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Media Relations Contact:
Morgan Lyons

December 15, 2000

Cityplace Station Opens December 18

Southwest's First Subway Station Takes DART to Another Level

With the help of engineering vision and expertise, the 80-million-year-old Austin Chalk underneath North Central Expressway provides a solid foundation for the very first subway station in the southwest -- Cityplace Station.

The new Cityplace Station is a marvel of underground engineering. Magnificent designs provide a structurally sound, functional and aesthetic station. The tri-level facility reaches depths of 120 feet underneath the expressway.

Cityplace Station is the only stop on DART's 3.25-mile subway linking downtown Dallas and Mockingbird Station. The 21.5-foot diameter tunnel, open since 1997, descends from 40 to 120 feet below the expressway. Along with the tunnel, excavators hollowed out the shell for what has become Cityplace Station. The construction of this tunnel ranks, in difficulty, with damming the Red River or constructing a skyscraper.

Cityplace Station Planning
Interior completion of the new Cityplace Station began in February 1999. The station includes a concourse, mezzanine and platforms. Passengers first enter either the west or east entrance and continue to the mezzanine level where the paths merge. They then descend to the platform to board the trains.

"There is no perfect set of plans, especially when you are going back into an existing facility, especially an underground site," said Gary Thomas, Senior Vice President of Project Management. "We were prepared to modify our plans according to the actual state and measurements of the site; fortunately our expectations of the existing facility were quite precise."

To construct the station, workers drilled and removed rock to form rooms and then waterproofed the rock above the ceilings. Lastly, they poured an inside layer of concrete to complete the shell. Water now drains off the concrete ceiling into drainage pipes along the outsides of the walls. Due to the nature of underground design, the ceilings of all rooms and hallways in Cityplace Station are dome-shaped. This design effectively distributes weight to maximize structural strength; it is also the most effective design for draining off water.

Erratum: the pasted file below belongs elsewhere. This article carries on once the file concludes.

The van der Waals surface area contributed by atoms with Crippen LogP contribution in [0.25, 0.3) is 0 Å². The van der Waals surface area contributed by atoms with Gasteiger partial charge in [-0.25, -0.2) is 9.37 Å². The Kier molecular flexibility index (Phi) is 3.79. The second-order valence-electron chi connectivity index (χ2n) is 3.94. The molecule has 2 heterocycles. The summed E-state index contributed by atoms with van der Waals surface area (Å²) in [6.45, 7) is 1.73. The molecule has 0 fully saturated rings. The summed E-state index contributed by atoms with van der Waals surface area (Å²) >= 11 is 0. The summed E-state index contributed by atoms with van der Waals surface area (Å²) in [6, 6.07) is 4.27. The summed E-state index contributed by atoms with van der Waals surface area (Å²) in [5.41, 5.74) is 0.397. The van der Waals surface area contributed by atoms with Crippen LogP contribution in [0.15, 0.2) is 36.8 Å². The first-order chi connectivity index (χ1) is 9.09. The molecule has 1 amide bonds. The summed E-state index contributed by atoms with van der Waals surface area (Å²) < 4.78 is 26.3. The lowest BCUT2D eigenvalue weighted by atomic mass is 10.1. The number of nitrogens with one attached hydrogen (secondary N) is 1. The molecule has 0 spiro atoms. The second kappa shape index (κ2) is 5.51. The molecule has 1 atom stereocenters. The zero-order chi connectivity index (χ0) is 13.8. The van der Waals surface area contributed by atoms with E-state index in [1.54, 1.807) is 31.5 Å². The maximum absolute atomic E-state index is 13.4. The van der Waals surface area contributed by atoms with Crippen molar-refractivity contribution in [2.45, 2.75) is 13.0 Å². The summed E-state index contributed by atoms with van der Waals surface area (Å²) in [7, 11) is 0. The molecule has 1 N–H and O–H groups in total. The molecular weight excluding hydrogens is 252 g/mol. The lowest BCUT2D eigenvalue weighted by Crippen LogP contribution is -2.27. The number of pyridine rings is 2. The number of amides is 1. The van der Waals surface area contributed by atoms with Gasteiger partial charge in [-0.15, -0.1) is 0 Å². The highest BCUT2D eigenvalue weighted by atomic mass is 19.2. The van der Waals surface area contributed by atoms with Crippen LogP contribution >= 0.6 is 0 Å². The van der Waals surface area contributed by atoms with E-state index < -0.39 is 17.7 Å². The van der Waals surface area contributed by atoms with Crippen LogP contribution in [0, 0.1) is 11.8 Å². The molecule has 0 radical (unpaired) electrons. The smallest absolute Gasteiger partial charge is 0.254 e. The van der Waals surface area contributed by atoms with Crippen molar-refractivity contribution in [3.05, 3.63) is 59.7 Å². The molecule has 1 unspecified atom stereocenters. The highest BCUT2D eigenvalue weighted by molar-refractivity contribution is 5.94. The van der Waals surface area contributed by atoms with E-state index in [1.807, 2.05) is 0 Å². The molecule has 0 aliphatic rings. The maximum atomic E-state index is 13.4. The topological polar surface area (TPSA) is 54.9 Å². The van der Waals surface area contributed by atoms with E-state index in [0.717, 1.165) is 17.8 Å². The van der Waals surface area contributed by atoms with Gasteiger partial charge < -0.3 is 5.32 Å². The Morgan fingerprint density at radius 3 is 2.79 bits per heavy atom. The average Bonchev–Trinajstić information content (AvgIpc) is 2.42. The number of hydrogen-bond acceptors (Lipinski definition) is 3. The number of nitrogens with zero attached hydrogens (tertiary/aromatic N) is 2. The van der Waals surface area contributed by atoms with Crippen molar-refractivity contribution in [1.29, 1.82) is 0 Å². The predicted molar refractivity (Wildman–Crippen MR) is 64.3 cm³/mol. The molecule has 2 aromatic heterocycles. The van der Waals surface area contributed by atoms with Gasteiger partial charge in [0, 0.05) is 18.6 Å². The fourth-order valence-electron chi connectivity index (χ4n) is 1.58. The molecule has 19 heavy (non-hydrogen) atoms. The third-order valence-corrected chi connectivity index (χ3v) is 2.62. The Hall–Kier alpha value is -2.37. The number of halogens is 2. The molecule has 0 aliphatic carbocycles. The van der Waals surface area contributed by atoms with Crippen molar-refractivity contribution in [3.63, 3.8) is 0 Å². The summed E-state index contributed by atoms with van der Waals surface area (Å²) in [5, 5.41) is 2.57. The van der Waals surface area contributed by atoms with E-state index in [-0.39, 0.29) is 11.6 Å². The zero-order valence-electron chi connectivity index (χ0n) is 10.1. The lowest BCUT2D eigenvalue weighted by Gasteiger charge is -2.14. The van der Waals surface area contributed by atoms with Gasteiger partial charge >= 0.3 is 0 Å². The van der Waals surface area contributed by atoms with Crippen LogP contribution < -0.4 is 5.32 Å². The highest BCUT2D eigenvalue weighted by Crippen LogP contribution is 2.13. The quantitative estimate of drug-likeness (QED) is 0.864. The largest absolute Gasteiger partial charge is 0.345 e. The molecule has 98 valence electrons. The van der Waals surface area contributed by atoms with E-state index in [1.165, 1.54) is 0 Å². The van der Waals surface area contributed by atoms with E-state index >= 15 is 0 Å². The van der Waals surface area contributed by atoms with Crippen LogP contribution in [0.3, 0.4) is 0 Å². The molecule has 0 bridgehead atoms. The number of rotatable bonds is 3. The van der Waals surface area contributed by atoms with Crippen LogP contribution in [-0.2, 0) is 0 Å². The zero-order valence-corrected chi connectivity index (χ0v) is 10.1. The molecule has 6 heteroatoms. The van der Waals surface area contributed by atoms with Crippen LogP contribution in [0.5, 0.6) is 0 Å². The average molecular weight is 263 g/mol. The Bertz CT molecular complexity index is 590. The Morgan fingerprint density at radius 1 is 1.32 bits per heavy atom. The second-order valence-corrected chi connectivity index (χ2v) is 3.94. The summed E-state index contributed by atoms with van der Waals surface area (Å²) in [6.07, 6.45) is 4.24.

Transporting Passengers to the Trains
Escalators and inclined elevators save passengers a 257-step walk from top to bottom. Four of the six escalators in Cityplace Station range from 128 to 138 feet long, making them, according to the escalator manufacturer, the longest escalators west of the Mississippi River.

"The escalators had to be brought in on the work trains during the night," said Bo Cung, a Construction Engineer Manager for DART. "To fit on the work trains, we had to dismantle each of the longest escalators into seven separate pieces and then assemble them inside the station."

The inclined elevators at Cityplace Station are reported to be two of only six in the country. Inclined elevators are like elevators with the exception that they travel at an angle, moving horizontally as well as vertically. These inclined elevators, chosen over elevators, are not only more practical because of the design of the station, but also because they save a considerable amount of horizontal distance for the passengers utilizing them.

Construction Safety
The most important concern of construction remains the safety of the workers. Due to existing development above Cityplace Station, workers were unable to simply dig a deep hole and lower equipment into the station. Instead, builders used the light rail tracks to deliver construction equipment and supplies.

"Even though people were working on the station 24 hours a day, the work train, delivering construction necessities, only ran from 8 p.m. to 4 a.m.," says Cung. "During this time, both passenger rail lines were shifted to the same track, allowing the work train to occupy the other."

Completion of Cityplace Station
Constant work has led to the completion of the 33,000 square feet station in less than a year. Thomas joins Cung in attributing the success of the Cityplace Station construction to the detailed coordination among contractors and companies.

"The Cityplace building management and tenants have been very cooperative and that has helped a great deal," says Thomas. "The contractors and companies contributing to the construction of Cityplace Station have kept a great attitude and have consistently met their deadlines."

Cityplace Station, the very first subway station in the Southwest, is a landmark accomplishment for Texas and the whole region. Literally going to new levels, even if they are lower, the station expands and advances the state of public transportation in the region.

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